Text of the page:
Mansouri Living is proud of the design elements at The Perry, a boutique 11 storey condo at Avenue and Davenport in Toronto. A defining building feature is the carefully designed glazing system that seamlessly connects interior to exterior with an oversized awning system and a unique lift and slide system. We sat down with Jodi Cash, Vice-President at Quest Windows, to discuss the unique components to The Perry as well as highlight some details of this window manufacturing company based in the GTA.
ML: How many projects has Quest Windows completed in and around the GTA, Canada and the USA?
QW: We have completed over 100 projects in Toronto since 2001, and are currently active across the Western, and Northeastern States, as well as across Canada.
ML: In your opinion, what are your three most impressive buildings in Toronto?
QW: I really think the awards from BILD and Pug covered it all. River City was tough to execute but we believe that it will be an impressive fixture to the Toronto City skyline, and an anchor for a new neighbourhood. The green balconies and grand volume of the ground floor at 650 King were unique attributes, using the window wall as a strong design accent. We also really enjoyed working on The Florian, a refined building in a landmark location.
ML: Take us through the Quest production process, and the largely locally manufactured systems.
QW: Quest Windows not only focuses on local production but also vertical integration. We produce louvers, operable windows, doors, spandrel glass, and complex metal panels. We temper and seal our own glass. We locally employ a large group of 300+ employees, which has a strong economic impact in the Milton/Mississauga region. This area is especially important in the manufacturing process due to proximity to Pearson International Airport. We ship everything locally within the GTA using our own fleet trucks, meaning that we supply the shortest lead times. We also customize windows to follow unique design elements that are requested.
ML: What are some of the technological innovations that have taken place, improving sustainability and reducing the overall ecological footprint of the industry?
QW: We have certified all of our products on the NFRC certified product database.
We have been able to eliminate the use of polystyrene fillers that were rendered obsolete by other thermal improves, resulting in more accurate modelling.
ML: What are some of Quest’s practices that differentiate them from other companies in the industry?
QW: Our design process is comprehensive. The team focuses on the design goals of the client to advise on the best suited product. It’s important for us to constantly researching innovations within material emerging trends as part of the process and to create efficiencies within the production and installation phases. Office workflows are analyzed and rewritten to utilize emerging technologies such as 3D parametric modelling, enabling the production of hundreds of windows or metal panels without creating each drawing individually.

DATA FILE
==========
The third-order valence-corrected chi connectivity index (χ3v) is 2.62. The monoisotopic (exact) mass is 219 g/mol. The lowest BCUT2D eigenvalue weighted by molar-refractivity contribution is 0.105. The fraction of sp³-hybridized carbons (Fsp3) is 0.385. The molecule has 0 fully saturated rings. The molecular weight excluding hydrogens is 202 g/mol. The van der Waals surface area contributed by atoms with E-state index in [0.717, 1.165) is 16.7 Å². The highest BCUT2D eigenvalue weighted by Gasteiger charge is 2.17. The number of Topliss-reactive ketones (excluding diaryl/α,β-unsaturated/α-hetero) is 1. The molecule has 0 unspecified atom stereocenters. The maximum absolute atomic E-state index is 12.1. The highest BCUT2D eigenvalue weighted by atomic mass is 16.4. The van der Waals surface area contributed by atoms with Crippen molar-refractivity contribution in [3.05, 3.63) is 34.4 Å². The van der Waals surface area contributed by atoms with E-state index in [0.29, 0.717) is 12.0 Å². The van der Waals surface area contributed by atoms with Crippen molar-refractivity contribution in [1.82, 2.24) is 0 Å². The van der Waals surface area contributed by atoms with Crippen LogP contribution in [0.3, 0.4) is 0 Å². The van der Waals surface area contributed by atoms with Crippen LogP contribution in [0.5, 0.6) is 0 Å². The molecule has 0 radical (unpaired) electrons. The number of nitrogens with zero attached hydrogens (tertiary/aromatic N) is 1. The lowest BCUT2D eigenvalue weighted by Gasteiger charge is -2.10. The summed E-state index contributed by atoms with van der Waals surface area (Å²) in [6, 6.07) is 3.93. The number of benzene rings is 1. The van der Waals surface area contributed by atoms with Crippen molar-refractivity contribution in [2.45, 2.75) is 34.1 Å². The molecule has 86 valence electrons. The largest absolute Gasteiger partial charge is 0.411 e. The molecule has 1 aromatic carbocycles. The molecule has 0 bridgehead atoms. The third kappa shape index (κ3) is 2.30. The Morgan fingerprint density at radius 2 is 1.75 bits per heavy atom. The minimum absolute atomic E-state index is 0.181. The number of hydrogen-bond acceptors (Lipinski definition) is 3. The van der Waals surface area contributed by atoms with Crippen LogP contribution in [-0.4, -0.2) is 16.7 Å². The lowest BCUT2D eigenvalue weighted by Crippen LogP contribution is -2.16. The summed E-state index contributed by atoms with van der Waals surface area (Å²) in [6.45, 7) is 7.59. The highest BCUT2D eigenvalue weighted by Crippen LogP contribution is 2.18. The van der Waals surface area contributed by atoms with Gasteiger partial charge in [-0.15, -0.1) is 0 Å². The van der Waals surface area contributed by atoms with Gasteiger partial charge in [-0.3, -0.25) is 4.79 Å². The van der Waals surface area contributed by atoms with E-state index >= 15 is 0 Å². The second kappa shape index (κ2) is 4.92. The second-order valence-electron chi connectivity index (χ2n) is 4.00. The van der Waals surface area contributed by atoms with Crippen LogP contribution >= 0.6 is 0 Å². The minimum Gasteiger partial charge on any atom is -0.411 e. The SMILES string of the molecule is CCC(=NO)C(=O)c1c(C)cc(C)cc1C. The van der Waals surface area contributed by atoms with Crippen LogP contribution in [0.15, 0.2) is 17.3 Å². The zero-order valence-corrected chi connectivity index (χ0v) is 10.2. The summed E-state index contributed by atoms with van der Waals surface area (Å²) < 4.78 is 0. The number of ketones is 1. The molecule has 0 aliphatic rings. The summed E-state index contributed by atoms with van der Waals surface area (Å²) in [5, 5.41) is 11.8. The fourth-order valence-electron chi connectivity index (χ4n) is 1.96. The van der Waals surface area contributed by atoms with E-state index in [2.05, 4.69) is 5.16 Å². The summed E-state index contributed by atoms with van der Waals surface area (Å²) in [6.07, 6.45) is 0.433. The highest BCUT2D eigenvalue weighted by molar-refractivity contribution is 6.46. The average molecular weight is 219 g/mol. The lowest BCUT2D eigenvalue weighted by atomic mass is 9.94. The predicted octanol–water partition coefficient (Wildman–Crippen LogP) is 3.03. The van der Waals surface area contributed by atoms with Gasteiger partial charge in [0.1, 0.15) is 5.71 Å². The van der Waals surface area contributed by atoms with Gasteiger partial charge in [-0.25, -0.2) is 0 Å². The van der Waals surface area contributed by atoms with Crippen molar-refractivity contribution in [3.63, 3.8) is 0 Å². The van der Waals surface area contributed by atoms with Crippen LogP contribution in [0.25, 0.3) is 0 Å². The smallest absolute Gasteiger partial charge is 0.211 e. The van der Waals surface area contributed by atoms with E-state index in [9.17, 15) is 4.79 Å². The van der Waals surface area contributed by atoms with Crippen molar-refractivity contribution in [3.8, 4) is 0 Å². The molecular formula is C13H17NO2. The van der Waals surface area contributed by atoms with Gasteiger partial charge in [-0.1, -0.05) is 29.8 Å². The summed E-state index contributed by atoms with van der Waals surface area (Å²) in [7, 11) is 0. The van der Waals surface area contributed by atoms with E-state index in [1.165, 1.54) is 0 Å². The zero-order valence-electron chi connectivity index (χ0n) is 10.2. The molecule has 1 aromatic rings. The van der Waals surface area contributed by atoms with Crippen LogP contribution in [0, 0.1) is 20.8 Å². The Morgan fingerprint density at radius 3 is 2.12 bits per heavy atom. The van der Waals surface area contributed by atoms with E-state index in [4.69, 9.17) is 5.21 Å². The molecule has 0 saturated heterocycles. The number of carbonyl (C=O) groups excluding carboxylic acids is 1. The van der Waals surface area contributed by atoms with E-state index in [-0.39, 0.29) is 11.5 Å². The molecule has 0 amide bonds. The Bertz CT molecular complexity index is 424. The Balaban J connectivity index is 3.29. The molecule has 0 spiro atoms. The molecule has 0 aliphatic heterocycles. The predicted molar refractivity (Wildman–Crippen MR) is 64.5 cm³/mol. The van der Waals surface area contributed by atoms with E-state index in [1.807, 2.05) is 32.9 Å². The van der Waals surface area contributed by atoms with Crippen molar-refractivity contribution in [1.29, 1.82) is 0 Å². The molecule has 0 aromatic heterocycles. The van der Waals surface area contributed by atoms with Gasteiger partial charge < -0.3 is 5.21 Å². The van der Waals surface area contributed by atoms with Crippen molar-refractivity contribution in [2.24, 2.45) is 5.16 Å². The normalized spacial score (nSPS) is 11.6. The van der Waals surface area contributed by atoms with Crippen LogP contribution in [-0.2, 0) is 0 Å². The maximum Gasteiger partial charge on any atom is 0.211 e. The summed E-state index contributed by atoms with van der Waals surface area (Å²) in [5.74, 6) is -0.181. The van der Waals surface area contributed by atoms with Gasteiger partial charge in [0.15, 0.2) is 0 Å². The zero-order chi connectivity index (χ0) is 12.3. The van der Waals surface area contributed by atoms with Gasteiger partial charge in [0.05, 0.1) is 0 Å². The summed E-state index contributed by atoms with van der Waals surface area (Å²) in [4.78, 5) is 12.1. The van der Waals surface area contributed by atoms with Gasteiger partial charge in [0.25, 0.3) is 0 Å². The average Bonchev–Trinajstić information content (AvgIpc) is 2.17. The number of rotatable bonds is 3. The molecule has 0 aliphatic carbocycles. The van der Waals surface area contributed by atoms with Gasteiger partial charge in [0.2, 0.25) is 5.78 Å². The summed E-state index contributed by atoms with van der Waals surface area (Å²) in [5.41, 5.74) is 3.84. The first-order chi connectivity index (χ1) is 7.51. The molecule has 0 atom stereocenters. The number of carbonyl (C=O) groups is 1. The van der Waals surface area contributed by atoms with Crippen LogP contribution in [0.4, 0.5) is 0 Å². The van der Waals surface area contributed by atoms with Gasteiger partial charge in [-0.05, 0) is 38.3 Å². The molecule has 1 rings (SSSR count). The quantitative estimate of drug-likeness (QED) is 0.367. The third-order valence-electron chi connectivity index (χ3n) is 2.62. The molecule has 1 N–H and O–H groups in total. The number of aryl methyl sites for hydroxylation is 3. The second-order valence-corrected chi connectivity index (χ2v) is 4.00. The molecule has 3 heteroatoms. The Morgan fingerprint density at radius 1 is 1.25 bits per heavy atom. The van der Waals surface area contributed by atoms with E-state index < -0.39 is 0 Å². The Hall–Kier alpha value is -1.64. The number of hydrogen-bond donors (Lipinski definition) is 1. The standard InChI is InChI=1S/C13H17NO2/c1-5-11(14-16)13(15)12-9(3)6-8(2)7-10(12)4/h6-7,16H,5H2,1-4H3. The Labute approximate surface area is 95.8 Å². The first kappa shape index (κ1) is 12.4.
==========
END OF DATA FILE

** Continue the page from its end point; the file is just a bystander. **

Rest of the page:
ML: What practices can help increase energy efficiency in window walls, used mainly in residential application, and curtain wall application in commercial?
QW: We’ve come across a lot of curtain wall jobs in our US Market where Canadian style window wall is unfamiliar as the slab is bypassed with an opaque material. What many conclude is that our product is better fitted to residential multi story towers. We’d like to think that the incubation of high rise in Toronto has allowed us to develop better details of how to apply our system to residential towers. For example, the fire and sound separation afforded by window walls is in many cases better, more cost effective and more productive to install than its curtain wall equal. In our opinion, our ECOWALL line (window wall system) can provide easier installation, address balconies, door products, parapets and even multi story areas all without sacrificing the merits of the curtain wall as an architectural detail.
ML: What are your thoughts on all glass condos described as “throwaway buildings” that will need to be significantly retrofitted in 15 to 25 years? What can we do to avoid this?
QW: Fundamentally there is some terrible information lumped together out there, and you have to break it down into a few arguments to address any of the concerns. The public might see an “all glass tower” but the typical Toronto residential tower has 50-60% vision glass, meaning that the other 40-50%, in some cases, is clad in metal panel or painted spandrel glass. This area of the building is a rain screen panel, and simply put is an aesthetic dressing that has insulation behind it to provide electrical, drywall and insulation.
Insulated glass typically begins to fail after 20 years. This does not mean that it fails, or every house and building over 20 years would need to be replaced. The rate of failure starts to increase as the product gets older. Shingles, brick, siding, metal panels all have their own maintenance lifespan. The aluminum framing of window-wall has a long life and is simple to replace from the inside of the window wall. Repairs on curtain walls are more costly as they must be done from the outside. Our ECOWALL underwent NAFS testing during 2007-2009, proving an ability to resist thermal cycling and still perform to very high air tightness and water resistance standards.
ML: What components of the glazing system at The Perry are unique and striking?
QW: The multiple spandrel colours combined with large sliding doors have a unique glass jewel box approach to the design. The modulation between the floors contributes architecturally to a varied massing of the building, while the parapets are clean conclusions. The attention to the integration of the window system into the architectural design elements really renders The Perry a unique building in Toronto.